When Modern Church began, back in 1898, our forebears called themselves liberals: to be precise, ‘The Churchmen’s Union for the Avancement of Liberal Religious Thought’.
The trouble is, the word ‘liberal’ means so many different things to different people that it can easily be misleading.
It comes from the Latin for ‘free’, but we can be free in different ways. Sometimes freedom for one person means oppression for others: so neo-liberal economics stresses the freedom of property-owners to use their property as they see fit with minimal constraints to protect the interests of other people.
Political liberalism characteristically seeks freedom from constraint for individuals consistent with freedom for others: so liberals favoured permitting divorce and decriminalising gay sex. More generally, to be a ‘liberal’ is often a mark of toleration.
In religious discourse the term is used differently. It applies to people who consider themselves free to dissent from dogma and think for themselves, as opposed to ‘conservatives’ who defend traditional teachings. Thus, in religion, ‘liberal’ can be a boo word. Christians sometimes use it as an umbrella term for all Christians with whom they disagree.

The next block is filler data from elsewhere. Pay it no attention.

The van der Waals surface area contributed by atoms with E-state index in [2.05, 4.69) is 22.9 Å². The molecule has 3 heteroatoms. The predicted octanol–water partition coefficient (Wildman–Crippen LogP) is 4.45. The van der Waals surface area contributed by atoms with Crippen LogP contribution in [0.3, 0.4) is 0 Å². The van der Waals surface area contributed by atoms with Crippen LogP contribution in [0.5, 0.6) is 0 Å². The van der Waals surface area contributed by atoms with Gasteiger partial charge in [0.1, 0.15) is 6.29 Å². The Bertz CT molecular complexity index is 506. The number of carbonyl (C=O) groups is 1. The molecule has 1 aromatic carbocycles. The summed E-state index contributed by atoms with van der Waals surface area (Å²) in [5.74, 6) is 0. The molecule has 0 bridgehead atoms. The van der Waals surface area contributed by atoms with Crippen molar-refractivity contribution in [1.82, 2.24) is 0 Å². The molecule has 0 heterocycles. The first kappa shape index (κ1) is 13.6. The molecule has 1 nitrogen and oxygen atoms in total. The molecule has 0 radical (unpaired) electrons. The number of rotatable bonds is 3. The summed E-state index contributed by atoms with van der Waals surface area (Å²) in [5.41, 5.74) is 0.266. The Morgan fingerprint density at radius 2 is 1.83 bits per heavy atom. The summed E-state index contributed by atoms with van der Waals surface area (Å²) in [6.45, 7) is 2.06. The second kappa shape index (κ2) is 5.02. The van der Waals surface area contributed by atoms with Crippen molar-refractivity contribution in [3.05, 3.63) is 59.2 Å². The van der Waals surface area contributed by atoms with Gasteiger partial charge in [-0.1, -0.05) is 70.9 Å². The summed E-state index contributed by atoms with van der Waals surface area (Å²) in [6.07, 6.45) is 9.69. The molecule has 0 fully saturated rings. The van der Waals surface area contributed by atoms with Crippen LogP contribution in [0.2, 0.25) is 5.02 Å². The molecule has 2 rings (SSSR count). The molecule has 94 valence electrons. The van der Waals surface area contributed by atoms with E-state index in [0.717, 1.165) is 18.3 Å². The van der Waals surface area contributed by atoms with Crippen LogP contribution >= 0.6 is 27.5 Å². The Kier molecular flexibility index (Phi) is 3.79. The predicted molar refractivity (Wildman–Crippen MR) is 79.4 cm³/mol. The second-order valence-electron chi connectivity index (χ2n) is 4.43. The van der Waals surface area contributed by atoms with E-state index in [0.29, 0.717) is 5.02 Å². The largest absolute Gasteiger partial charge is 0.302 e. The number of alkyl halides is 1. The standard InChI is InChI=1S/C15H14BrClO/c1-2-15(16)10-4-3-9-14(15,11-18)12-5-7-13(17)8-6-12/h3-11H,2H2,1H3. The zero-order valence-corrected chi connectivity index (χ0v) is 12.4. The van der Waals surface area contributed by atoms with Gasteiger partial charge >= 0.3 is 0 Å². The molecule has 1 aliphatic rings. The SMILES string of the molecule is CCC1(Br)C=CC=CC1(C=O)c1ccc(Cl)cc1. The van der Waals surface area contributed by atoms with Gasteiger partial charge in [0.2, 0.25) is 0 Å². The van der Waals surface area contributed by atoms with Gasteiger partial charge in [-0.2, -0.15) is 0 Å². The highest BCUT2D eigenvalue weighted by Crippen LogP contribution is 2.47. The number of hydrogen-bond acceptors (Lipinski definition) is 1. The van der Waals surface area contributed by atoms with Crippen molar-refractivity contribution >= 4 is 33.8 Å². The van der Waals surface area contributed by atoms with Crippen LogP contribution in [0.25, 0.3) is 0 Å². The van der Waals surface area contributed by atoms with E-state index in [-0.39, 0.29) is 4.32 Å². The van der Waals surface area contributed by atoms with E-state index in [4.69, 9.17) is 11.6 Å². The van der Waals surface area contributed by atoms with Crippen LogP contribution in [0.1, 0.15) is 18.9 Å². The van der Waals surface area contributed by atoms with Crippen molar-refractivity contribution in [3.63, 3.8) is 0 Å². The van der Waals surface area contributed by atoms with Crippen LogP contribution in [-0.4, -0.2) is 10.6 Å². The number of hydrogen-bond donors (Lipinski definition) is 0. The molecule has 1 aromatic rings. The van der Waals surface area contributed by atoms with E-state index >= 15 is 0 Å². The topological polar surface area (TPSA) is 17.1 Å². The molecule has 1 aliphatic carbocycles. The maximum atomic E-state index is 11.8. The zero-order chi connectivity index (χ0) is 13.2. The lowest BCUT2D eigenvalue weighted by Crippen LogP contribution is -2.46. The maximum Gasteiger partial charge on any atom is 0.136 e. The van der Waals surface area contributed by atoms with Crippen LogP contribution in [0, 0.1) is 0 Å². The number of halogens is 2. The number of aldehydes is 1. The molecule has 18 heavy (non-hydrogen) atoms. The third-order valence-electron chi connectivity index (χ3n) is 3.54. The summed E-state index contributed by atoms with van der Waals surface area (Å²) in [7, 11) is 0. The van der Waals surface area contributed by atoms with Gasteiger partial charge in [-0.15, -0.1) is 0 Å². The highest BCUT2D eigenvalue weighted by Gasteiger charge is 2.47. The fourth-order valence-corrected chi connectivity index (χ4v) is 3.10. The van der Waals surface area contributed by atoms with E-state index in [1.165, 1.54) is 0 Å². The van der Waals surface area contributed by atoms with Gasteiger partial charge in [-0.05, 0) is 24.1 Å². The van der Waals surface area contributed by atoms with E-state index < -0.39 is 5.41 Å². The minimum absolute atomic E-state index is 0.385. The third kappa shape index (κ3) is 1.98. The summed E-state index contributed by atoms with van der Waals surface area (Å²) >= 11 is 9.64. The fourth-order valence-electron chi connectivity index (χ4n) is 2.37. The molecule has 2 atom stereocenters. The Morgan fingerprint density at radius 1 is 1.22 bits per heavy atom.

Notice the difference. In economics and politics, nobody argues that it is wrong to think for yourself. In other words, what makes you a ‘liberal’ in religion is what makes you just plain normal outside religion. Only in religion does anyone claim that there’s a virtue in not thinking for yourself.
This is the liberalism Modern Church was founded to defend, and still defends: the proper use of reason in matters of religion, just as we use it in other matters. We think it is right and proper to reflect rationally about, and publicly debate, questions of truth about God and how God has designed us to live. We expect truth to emerge through this public rational process, rather than through just accepting what religious authorities have inherited from the past.
Contrary to claims often made, this liberal method is as old as Christianity. Most of what we know about Christianity in its first five centuries is the endless debates they had against each other, using all the methods of reasoning available to them.
This kind of liberalism ought not to be contentious. It’s the way people learn, teach and develop. The fact that it is contentious, and still needs defending, is a sign of the reactionary mood at large in western Christianity.
We can do better. Instead of clinging to the past we could be looking forward to God leading us to a new and exciting future.